Dutch Hop Symposium
Session I: Dutch Hop: The Leap from the Old World to the New
Dr. Timothy J. Kloberdanz
Dutch hop music is close to the heart and soul of Germans from Russia and one of the great symbols of the German Russian culture.
Where did the Dutch Hop begin? Thousands of Germans from Russian participate in this tradition however not all share this art form. The Dutch Hop represents a leap from some Volga German villages to cities of the central plains states to the Rocky Mountains.
The Dutch Hop was practiced at a vast array of celebrations from weddings to anniversaries yet:
· It has nothing to do with Dutch culture
· It is not a hop. Dutch hoppers don’t hop, they stroll but with oomph.
· It does share spontaneity since there are no written arrangements, no prepared steps.
· And some of these customs were picked up from the Ukrainians.
· Wedding march on dance floor
· Special honor dances for parents
· Special dance for wedding cooks includes breaking a dish on the floor
· Theft and ransom of bride’s shoe
· Women dress like men, men dress like women
· Carrying the bride and groom in chairs around the dance floor
Session II: Dutch Hop: Polka with Attitude! A Conversation with Musicians
Gwen K. Meister
· Robert Schmer, accordion and band leader
· Steve Deines, bass and vocals
· Jerry Hergenreder, trombone and vocals
· Joe Herman, hammered dulcimer
It’s interesting to note that the Dutch hop musicians do not refer to sheet music to play. They have picked up the songs by ear and play without reading music and this makes the music fun for them. The band works together to go with the flow and they enjoy the crowd as much as the crowd enjoys them. If the band gets distracted by the dancers and forget where they are in the song, they will always find their way back to it. Most of the musicians learned to play by on to job training.
Dutch hop bands don’t play concerts per se. It’s the dancing that makes the music and the songs more adaptable. If the dancers are enjoying it, the band will play the long version or play the song again. If the mood shifts, they will play a shorter version.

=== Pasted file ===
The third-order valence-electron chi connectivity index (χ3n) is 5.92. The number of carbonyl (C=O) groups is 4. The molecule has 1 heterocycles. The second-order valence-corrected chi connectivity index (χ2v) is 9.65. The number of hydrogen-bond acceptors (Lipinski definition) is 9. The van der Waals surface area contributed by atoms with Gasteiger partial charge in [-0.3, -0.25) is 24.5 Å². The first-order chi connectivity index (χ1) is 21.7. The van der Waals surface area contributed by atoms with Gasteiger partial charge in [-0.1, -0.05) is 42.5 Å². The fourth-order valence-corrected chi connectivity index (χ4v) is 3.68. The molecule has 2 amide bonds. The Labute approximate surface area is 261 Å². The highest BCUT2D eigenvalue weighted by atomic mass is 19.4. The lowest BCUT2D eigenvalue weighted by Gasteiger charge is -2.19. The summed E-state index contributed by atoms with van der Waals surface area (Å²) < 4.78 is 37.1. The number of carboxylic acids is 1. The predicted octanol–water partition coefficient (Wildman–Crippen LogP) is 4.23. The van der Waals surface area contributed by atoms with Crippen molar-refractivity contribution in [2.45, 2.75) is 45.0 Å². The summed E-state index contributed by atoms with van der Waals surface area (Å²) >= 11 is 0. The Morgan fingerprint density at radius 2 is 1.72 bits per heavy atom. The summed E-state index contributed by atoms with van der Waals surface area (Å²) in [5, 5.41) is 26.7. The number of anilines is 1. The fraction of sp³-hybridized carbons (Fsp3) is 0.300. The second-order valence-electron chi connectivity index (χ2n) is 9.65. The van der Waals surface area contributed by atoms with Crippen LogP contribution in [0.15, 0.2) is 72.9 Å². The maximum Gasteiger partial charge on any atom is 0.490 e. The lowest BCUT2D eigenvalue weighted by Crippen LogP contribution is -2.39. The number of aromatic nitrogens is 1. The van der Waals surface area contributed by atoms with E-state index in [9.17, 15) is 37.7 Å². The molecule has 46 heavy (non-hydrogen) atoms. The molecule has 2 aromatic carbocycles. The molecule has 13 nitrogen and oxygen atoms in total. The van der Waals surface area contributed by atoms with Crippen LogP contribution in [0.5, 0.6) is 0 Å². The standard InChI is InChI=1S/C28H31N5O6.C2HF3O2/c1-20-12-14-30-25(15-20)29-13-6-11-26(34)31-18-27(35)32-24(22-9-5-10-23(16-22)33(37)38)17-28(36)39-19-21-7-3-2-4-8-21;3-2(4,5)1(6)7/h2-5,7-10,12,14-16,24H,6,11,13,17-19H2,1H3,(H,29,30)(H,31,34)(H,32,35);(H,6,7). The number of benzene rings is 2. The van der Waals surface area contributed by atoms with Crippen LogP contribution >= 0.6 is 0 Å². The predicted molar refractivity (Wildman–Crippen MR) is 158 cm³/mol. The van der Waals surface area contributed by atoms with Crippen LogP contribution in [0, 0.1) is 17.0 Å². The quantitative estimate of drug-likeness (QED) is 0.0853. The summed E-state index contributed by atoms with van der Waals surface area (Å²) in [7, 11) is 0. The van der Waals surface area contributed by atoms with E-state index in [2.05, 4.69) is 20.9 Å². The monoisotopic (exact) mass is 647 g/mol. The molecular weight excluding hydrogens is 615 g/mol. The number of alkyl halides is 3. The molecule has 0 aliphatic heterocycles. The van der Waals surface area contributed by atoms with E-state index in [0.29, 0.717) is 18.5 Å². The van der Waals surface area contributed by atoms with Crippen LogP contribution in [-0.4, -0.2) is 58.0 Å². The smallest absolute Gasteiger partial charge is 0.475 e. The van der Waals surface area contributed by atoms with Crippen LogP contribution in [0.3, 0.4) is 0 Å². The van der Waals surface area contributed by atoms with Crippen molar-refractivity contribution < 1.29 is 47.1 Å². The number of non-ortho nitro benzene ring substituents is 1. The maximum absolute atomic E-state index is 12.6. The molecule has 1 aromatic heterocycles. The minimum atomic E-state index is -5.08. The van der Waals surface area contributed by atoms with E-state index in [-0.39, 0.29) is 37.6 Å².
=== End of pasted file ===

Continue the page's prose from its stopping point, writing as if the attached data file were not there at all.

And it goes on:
While the musicians carry on the Dutch Hop tradition, the number of dancers was dwindled. The band hopes for more dancers to help carry on the interaction which is critical to the success of this music.
Dutch Hop Symposium
Session III: Dutch Hop: Dance with a Bounce! A Conversation with Dancers
Georgia Wier and Anne Hatch, Facilitators
Dancers Dorothy Richard, Stan Schilling, Al Kukus, Marol (Klein) Goodwin, Lila Ellard, Wally Schmidt, Tim and Mary Trostel and Gene Wilkens shared their stories of how Dutch Hop has been and remains a part of their lives. From two day weddings to dancing on their parents’ shoulders to learning the dance only recently, these dancers clearly showed their joy when it comes to the Dutch Hop. The dance is not choreographed and since there are no costumes or uniforms, this tradition is truly by and for the people.
Food Demonstration-German Sausage
Paul Loos at Immanuel Lutheran Church
Photos Courtesy of Donald Riemer
This collaborative effort was written by Dona Reeves-Marquardt and Lewis R. Marquardt, produced by Bob Dambach, and edited by Ryan Sailer. Executive producers were Bob Dambach and Michael M. Miller.
Major funding produced by Arthur E. and Cleora (Reutscher) Flegel, North Dakota State University Libraries’ German from Russia Heritage Collection and the members of Prairie Public.
Everyone enjoyed the presentation as clearly evidenced by the lines in the bookstore to purchase the DVD immediately after the show. The video is ideal to share with our children, grandchildren and as a program for our chapter meetings. The documentary is dedicated to Margaret Aman Freeman.